September 21, 2016

Bridging Sciences and the Arts

By Molly Murphy

The arts and sciences have always provided powerful tools for understanding the world we live in, and with technology developing at exponential speed, these disciplines have become all the more vital. Recognizing this, Animation MFA candidate Evan Tedlock and Chemistry PhD student Kyle McClary have come together to found The Bridge Art & Science Alliance, an interdisciplinary initiative that harnesses the strengths of their specialized fields while laying the building blocks for innovative media.

BASA’s founders launch the 2016/2017 academic year with a mixer on the School of Cinematic Arts lawn.

The Bridge Art & Science Alliance (BASA for short) fosters the convergence between art and science by providing USC students in both disciplines with the networking resources and funding to collaborate on creative projects. Tedlock and McClary conceived of their idea during a student retreat on Catalina Island in the fall of 2015 that was hosted by the USC Dornsife College’s Bridge Institute, which brings together USC communities from the sciences and the arts to work on projects aimed at greater understanding of the human body and curing disease (e.g. eminent professors work together; or students can join research projects). Tedlock and McClary were paired up amongst numerous other students and challenged to come up with a proposal for a grant that would be awarded by the end of the retreat.

“We spent all night trying to decide what type of interdisciplinary project to pitch until finally it hit us: instead of pitching a single project, we could pitch a program that would catalyze a host of art/sci projects,” says McClary.

Modeled after similar initiatives such as The Science Entertainment Exchange and UCLA’s Art|Sci program, BASA coincides with a cultural movement aimed at bringing the two disciplines closer together. “There’s an imaginary barrier to engagement in the sciences,” says McClary. “It’s a misconception that science is this inaccessible thing where you have to check off a list of requirements in order to be part of it. To help eliminate this mentality, we’re creating scientifically inspired multimedia that both reaches, and kindles fascination among a wide range of audiences.”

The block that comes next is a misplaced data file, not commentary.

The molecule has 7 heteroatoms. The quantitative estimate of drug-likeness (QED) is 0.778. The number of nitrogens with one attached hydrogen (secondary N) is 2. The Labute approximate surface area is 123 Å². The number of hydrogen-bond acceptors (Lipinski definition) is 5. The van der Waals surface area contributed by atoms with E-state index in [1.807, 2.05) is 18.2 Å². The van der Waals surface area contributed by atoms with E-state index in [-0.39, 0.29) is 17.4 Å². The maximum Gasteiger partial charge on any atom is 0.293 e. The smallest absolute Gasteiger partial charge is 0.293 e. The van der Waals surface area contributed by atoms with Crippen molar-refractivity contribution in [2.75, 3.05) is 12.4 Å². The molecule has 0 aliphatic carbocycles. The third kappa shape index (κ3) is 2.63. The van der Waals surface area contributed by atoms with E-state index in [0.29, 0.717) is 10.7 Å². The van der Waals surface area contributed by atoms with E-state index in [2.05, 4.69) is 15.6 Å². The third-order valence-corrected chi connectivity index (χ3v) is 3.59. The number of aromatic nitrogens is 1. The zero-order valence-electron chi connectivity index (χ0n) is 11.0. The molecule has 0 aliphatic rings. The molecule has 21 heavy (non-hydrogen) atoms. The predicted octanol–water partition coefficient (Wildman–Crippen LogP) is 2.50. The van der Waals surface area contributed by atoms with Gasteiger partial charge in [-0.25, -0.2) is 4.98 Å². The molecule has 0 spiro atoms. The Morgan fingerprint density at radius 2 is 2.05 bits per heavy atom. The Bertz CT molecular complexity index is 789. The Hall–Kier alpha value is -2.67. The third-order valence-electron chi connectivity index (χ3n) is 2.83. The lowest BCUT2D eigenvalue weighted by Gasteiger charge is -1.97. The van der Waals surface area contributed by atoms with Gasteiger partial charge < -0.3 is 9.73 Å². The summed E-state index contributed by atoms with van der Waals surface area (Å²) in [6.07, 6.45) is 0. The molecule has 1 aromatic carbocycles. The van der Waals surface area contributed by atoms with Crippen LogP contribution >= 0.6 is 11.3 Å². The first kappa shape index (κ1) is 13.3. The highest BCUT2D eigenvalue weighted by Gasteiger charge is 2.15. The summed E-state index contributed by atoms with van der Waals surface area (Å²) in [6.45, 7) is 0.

While science media has the tendency to take on didactic forms, BASA aims to support projects that challenge traditional models. “We are experiential beings so traditional data analysis can be a step removed from the way we experience life," Tedlock says. "I’m interested in promoting projects that take data and contextualize it less on a cognitive level and more on a visceral one,” says Tedlock.

Although BASA was established less than a year ago, it has already launched three major projects—a cinema vérité style exploration of opioid addiction in the United States, an immersive virtual reality reconstruction of a single human cell, and research into therapeutic virtual reality applications for pain management and Parkinson's. In addition to building a centralized database of artistic and scientific research pursuits on campus, BASA hosts idea sessions and social events aimed at connecting scientists with artists. In September they kicked off their first mixer of the 2016–2017 academic year. Hosted on the lawn of the School of Cinematic Arts' Meldman Family Cinematic Arts Park, attendees participated in icebreaking games ranging from telephone pictionary to a social scavenger hunt. “In many ways, we act as glorified matchmakers. We ask that anyone interested in what we’re doing come over and talk to us,” says Tedlock.

“There are amazing discoveries being made every day, but more often than not, they get locked away into academic journals that are only accessible to a small group of specialists. This information has the potential to improve people’s lives and we want to liberate it,” says McClary. “We are experiential beings so traditional data analysis can be a step removed from the way we experience life. I’m interested in promoting projects that take data and contextualize it less on a cognitive level and more on a visceral one” says Tedlock. Of additional concern to Tedlock is creating a safe space for artists. “Passion projects are at the mercy of whims and can result in artists getting taken advantage of. By connecting artists with funding opportunities and serving as an intermediary between them and their collaborators, we help their work get recognized as being part of a professional project rather than a passion project.” Says Tedlock. McClary, similarly, looks to the social impact BASA’s future could hold: “The thing that really motivates me is the prospect of giving teachers tools to inspire scientific exploration and curiosity.”

Learn more about BASA on their website and Facebook page: